Growing up in Marsabit, Kenya, Christine Sabdio Roba felt a special connection to the outdoors and to the natural beauty that surrounded her.
“I loved spending time with friends in a nearby forest,” Chrstine says. “We’d collect firewood, play hide-and-seek; we enjoyed every minute there.”
Christine, a 2019 Mandela Washington Fellow and GIRL project officer at Mercy Corps Kenya, is still rooted in her community and in helping those around her to thrive.
“One night — I was in eighth grade then — I was struggling to read by a kerosene lamp in our temporary, mud-walled house,” Christine says. “It was then and there that I vowed to support vulnerable girls, to ensure that they never missed out on an opportunity to learn.”
Today Christine is providing young women with the skills and resources she lacked while growing up, setting an example in her community of selfless, servant leadership.
“I work with girls aged 10 to 19 to teach them basic literacy and business skills in a weekly format,” Christine says. “We aim to empower and inspire them.”
Christine also sees the value in mentorship, especially at life’s crucial junctures.
“We talk to young adults about setting goals, about being leaders, and about understanding their rights,” Christine says. “We discuss harmful cultural practices and how to overcome them.”
“In the end, we want to create the support network needed to build a better generation.”
In addition to her mentorship training, Christine is also working with young women to educate them about menstrual hygiene and to provide them with access to sanitary materials.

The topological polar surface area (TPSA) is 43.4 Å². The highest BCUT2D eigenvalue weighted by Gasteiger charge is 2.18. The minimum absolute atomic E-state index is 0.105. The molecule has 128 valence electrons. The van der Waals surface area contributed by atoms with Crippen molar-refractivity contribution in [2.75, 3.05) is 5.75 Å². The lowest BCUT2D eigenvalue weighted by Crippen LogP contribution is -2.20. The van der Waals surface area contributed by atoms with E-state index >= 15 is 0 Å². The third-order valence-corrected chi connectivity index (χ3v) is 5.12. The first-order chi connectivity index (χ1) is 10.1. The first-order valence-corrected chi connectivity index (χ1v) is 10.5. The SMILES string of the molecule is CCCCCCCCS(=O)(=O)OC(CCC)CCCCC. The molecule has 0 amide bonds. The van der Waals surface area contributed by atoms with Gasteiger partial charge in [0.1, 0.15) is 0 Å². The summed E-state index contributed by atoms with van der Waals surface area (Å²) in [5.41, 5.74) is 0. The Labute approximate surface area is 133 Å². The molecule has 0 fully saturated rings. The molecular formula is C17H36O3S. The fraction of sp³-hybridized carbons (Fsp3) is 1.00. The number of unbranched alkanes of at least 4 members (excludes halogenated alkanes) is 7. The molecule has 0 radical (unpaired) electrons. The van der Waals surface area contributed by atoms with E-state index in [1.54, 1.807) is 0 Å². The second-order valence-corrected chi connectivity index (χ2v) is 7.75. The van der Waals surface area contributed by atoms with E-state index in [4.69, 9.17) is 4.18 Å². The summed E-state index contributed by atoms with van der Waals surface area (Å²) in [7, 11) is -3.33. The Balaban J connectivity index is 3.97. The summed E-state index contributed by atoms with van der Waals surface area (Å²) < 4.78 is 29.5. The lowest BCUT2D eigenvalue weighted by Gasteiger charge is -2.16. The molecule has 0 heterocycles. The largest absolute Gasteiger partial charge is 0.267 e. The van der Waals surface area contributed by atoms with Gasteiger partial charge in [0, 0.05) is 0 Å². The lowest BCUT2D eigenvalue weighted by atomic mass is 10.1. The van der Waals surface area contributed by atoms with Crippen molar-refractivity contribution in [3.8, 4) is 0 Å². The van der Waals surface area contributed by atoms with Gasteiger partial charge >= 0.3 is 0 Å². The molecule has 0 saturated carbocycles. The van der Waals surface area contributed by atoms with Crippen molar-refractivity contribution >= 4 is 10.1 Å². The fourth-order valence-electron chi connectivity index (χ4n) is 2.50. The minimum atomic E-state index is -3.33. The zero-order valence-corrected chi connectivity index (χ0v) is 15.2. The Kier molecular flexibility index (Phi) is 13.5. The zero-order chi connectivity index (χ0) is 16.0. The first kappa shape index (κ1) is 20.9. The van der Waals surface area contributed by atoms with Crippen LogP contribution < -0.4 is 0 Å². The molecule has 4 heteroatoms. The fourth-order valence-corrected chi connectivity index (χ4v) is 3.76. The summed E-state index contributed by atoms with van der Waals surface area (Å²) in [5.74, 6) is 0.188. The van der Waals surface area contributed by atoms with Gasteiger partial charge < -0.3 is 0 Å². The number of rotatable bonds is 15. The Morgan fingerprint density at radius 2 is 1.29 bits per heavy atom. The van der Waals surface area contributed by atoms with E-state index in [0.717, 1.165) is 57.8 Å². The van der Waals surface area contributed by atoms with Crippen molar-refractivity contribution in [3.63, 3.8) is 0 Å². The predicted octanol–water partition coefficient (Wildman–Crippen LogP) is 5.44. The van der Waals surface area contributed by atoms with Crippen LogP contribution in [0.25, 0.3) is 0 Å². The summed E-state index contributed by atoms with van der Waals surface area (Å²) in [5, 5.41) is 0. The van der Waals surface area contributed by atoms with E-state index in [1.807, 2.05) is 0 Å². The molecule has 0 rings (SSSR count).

Most recently, Christine has helped those in her community to understand COVID-19 guidelines and the safety measures put in place to contain the virus’s spread.
Still, Christine has faced various challenges in launching these initiatives, including a lack of interest in volunteering for mentorship programs.
“We found that sharing success stories encouraged others to join us,” Christine says, citing the popularity of these stories on social media. “Whatever you do for others comes back to you in one way or the other.”
“I have learned over the years that nothing is permanent; every child has the potential to be a changemaker with hard work, enough resources and the right support,” Christine says. “And those setbacks are our stories, the stories that connect us.”
Years ago, Christine was invited to speak about her work to a group of high school girls and was taken aback by their outpouring of support.
“After the talk, a group of girls approached me and shared their own stories, stories just like mine,” Christine says. “I knew then, standing there with those amazing girls, that this was my passion, that I would pursue this work, and that I would never turn back.”
Interested in Christine’s work? Learn how you can serve your community on our YALIServes page.
The views and opinions expressed here belong to those interviewed and do not necessarily reflect those of the YALI Network or the U.S. government.